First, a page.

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Britain had been at War with Revolutionary France for 14 months by the time of the events culminating in the Naval Battle of 1st June 1794.

 By 1794 France was on the threshold of starvation due to a bad harvest and political disturbance. As a result, the French had assembled a convoy of some 117 Merchant ships in Chesapeake Bay, USA. The holds of these ships were filled with grain and stores for the relief of France.

The French plan of action to ensure the safe arrival of these ships was, an immediate escort of 4 ships of the line commanded by Admiral Vanstabel to accompany the convoy - a second squadron commanded by Rear Admiral Neilly to sail to meet the convoy and help escort it back to France and the main French Fleet commanded by Admiral Villaret-Joyeuse to sail from the port of Brest to provide any necessary cover should the convoy be threatened by the Royal Navy.

By April 1794, Admiral Richard Howe had assembled the British Fleet off St Helens on the Isle of Wight. The Fleet consisted of 32 ships of the line with attendant frigates.

Owing to a shortage of Marines the 29th of Foot, like a number of other infantry regiments had to provide drafts for sea-going duty. The four hundred-plus of the regiment were distributed among several ships; "Brunswick", "Ramillies", "Glory", "Thunderer" and "Alfred".

The French convoy sailed from the USA on 11th April and on 2nd May Howe sailed from Spithead with 26 ships of the line. After a reconnaissance of the French port of Brest to confirm that the French Fleet had not sailed, Howe moved to put himself in a position between the convoy and their covering force. On 19th May, Howe's frigates report that the French Fleet had sailed out of Brest. Howe then gave chase.

On 28th May, at about 8:10 pm a frigate made the signal for "a fleet bearing South West" directly to windward. It was not until 6 pm that action commenced and lasted until 10:pm. British casualties were slight in that the whole number killed and wounded was but twenty two. On the morning of the 29th it was hazy and the action continued from 9: am until about 4:pm when the French bore away to support their disabled ships. On the 30th, it was very foggy and there was no action with the French. On the 31st, the fog cleared about 2: pm and the French were sighted far to leeward.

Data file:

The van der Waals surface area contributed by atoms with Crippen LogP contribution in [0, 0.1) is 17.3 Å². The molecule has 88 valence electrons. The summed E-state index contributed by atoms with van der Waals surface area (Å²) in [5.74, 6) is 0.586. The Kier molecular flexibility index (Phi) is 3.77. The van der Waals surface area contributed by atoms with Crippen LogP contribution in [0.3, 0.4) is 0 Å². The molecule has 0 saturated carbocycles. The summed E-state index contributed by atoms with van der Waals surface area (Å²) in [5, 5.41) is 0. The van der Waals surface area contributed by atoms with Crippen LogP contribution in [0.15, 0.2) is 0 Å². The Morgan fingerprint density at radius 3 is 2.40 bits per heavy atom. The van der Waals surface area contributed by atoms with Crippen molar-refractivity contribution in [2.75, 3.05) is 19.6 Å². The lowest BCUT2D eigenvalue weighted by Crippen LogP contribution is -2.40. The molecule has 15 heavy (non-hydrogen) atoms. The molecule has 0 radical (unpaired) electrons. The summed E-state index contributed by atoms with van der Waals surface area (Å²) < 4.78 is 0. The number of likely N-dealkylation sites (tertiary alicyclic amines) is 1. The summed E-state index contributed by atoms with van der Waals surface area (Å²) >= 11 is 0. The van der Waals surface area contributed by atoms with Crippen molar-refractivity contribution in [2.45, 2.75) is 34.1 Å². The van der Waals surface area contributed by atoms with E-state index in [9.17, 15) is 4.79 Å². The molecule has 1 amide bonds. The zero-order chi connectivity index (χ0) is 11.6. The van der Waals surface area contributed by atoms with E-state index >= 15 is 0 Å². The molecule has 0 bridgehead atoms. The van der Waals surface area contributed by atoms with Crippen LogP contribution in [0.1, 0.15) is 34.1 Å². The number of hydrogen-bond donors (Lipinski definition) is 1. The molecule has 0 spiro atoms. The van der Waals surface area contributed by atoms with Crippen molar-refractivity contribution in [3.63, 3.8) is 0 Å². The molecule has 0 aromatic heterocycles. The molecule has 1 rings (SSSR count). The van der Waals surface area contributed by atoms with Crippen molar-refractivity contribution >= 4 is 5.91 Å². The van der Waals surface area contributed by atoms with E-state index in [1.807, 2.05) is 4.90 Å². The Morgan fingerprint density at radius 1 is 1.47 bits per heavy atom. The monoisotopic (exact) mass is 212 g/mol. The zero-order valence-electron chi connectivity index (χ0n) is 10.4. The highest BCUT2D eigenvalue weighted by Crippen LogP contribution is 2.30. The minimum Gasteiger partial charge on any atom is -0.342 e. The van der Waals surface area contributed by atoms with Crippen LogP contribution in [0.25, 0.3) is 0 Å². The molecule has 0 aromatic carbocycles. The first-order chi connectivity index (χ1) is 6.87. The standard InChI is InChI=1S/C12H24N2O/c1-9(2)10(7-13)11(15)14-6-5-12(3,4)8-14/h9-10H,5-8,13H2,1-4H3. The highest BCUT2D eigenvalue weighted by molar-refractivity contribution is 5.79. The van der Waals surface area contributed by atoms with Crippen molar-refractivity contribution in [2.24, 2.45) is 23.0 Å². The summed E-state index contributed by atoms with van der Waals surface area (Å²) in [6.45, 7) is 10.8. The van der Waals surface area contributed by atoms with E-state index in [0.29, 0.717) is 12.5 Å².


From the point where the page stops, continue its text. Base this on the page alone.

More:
On the 1st of June, at 5:45 am Howe counted 34 sail of the enemy - four sail of the line superior to him - and gave chase. At 9:15 am the action commenced.

The "Brunswick", with 81 men of the 29th aboard was played into battle by the ship's band and a drummer from the 29th with a popular tune of the day 'Hearts of Oak'. "Brunswick" sustained a most tremendous conflict, being singly engaged for a considerable time with three seventy-fours. One of these "Le Vengeur" she sent to the bottom. At one stage of the battle another of the seventy-fours seeing that "Brunswick" was much weakened by her exertions, determined to board and manned her yards and shrouds with a view to running alongside and flinging in all her crew at once. "Brunswick" with great intrepidity and coolness reserved a whole broadside and waited her approach; then in one discharge the "Brunswick" dismasted her and "scattered her crew like so many mice on the ocean". So closely at times was the "Brunswick" engaged that she was unable to haul up her lower-deck port lids and was obliged to fire through them. During the fierce fighting, the 29th detachment Commander, a Captain was killed and the Ensign and 20 others were wounded.

This Battle was fought so far out in the Atlantic that it has always been known by its date "The Glorious First of June".

For its share in the engagement, the Regiment was awarded the Naval Crown to be borne with its Battle honours.